In No-Fault states if you are in an accident and receive bodily injuries it is your own car insurance that will cover your injuries and medical bills. This no-fault insurance coverage is usually termed Personal Injury Protection or PIP. Currently 12 states and Puerto Rico have passed laws requiring vehicle owners to have no-fault coverage (PIP) as part of their state mandated minimum automobile insurance coverage.
As the Insurance Information Institute (III) notes Florida, Michigan, New Jersey, New York and Pennsylvania have verbal thresholds with their no-fault insurance. The other no-fault seven states-Hawaii, Kansas, Kentucky, Massachusetts, Minnesota, North Dakota and Utah-use a monetary threshold. Three states have a "choice" no-fault law. In New Jersey, Pennsylvania and Kentucky, motorists may reject the lawsuit threshold and retain the right to sue for any auto-related injury.
Under no-fault laws, motorists may sue for severe injuries and for pain and suffering only if the case meets certain conditions. These conditions relate to the severity of injury and are referred to as thresholds. There is a verbal threshold which may be expressed in verbal terms or a monetary threshold expressed in dollar amounts of medical bills. Because of high threshold levels no-fault systems restrict litigation which tends to reduce costs and delays in claims being paid out. Verbal thresholds eliminate the incentive to inflate claims that may exist when there is a dollar amount to reach for medical expenses as with a monetary threshold.
If you have been in an automobile accident the first course of action, whether you have bodily injuries or not, is to contact the police to make a report. The next step is to contact your insurance company to report the accident. Your insurance provider should then be able to walk you through the steps of making a claim. If you have injuries and need to place a claim against your PIP coverage, this can be done at this point as well.
If you are unsure of what your Personal Injury Protection policy covers, ask your agent to explain the benefits and which will be of use to you under your current situation. Benefits typically can include payment for loss of wages, medical expenses, replacement services and other economical damages you might have suffered due to the accident.
Medical expenses that will be covered by No Fault are those medical expenses that are reasonable and necessary are covered. The state's statutes in which you reside usually regulate what is deemed reasonable and necessary. This definition usually excludes experimental treatments or alternative/holistic treatments. Your state's insurance regulator can also tell you about your PIP benefits and consumer rights.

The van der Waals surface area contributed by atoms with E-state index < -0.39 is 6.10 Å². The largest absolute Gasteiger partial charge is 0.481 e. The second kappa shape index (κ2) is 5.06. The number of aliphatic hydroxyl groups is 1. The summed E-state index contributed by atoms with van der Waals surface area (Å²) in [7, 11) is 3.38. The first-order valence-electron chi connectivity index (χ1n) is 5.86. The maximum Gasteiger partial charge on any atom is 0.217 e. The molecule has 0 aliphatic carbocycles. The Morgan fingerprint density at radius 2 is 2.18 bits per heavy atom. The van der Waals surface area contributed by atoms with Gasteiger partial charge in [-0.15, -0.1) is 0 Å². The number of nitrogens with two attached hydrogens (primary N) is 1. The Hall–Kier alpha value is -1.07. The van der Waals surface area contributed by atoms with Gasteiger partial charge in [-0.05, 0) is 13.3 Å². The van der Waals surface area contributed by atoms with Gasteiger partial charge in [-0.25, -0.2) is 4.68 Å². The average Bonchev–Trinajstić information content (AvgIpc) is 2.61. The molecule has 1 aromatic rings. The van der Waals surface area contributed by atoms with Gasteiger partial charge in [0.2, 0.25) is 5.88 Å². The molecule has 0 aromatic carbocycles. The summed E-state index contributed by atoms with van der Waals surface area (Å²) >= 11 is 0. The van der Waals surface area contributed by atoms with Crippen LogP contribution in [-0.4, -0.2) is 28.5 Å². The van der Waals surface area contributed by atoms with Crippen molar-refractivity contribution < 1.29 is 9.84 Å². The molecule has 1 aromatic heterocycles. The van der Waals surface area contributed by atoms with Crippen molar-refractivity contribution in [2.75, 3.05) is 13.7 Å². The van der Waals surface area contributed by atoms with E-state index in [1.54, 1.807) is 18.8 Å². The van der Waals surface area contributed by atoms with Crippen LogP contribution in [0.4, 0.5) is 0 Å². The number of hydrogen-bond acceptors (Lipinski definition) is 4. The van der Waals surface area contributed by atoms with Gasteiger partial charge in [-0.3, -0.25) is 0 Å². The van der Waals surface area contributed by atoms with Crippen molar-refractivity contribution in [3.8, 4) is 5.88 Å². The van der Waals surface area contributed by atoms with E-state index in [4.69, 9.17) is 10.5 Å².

In Minnesota their statutes include as medically necessary the following items: medical, surgical, x-ray, optical, dental, chiropractic, and rehabilitative services, including prosthetic devices. Also allowable by MN statutes are prescription drugs, ambulance or other transportation expenses incurred in traveling to receive other covered medical expense benefits.
The state of Minnesota's PIP system demands that before any wage loss claim will be paid by your insurance provider that a doctor's disability note must be presented to your PIP insurance adjuster in order for you to receive wage loss benefits and that proof of wage loss from your employer on a form available from your insurance adjuster.
In Florida their no-fault (PIP) coverage includes payment for 80 percent of medically necessary expenses, 60 percent of lost wages, 100 percent of replacement services such as child care, housekeeping or yard work, and $5,000 for death benefits. Florida also allows that for a higher premium you may amend your personal injury protection coverage to increase medical expenses to 100 percent and lost wages to 80 percent or increase your minimum limits from $10,000 to $20,000 or more.
There are other states, such as Washington, that do not require PIP but have it as an option that a driver can carry as part of their insurance coverage. In Washington State Personal Injury Protection if you choose this optional coverage it pays for medical and other expenses resulting from an auto accident, for people specified in the policy, regardless of who is at fault.
While this coverage is not required in Washington, it is mandatory that it is offered to car insurance buyers and must be rejected in writing if the car owner does not want to add the coverage. In a Washington PIP policy the named insurer and residents of that person's household related by blood, marriage or adoption are covered for injuries incurred in an accident. Also passengers of the named insurer's vehicle and pedestrians are covered.
In Washington, just as Minnesota and Florida, PIP covers reasonable and necessary medical expenses for injuries sustained in an automobile accident, up to three years from the date of the accident and up to the $10,000 limit. Other benefits of PIP in Washington State include income replacement (maximum of $200 per week for 1 year, after a person has been disabled for 14 days after the accident), funeral expenses of $2000 and loss of services of up to $5000.
Whether your state requires you to carry Personal Injury Protection (no-fault) insurance coverage or not you will want to be informed of this coverage and what benefits you may receive from it. Find out from your insurance agent, or your state's insurance regulatory body (Department of Insurance) who and what is covered by a PIP policy and if there is different coverage options you may want to include for better protection of you and your family.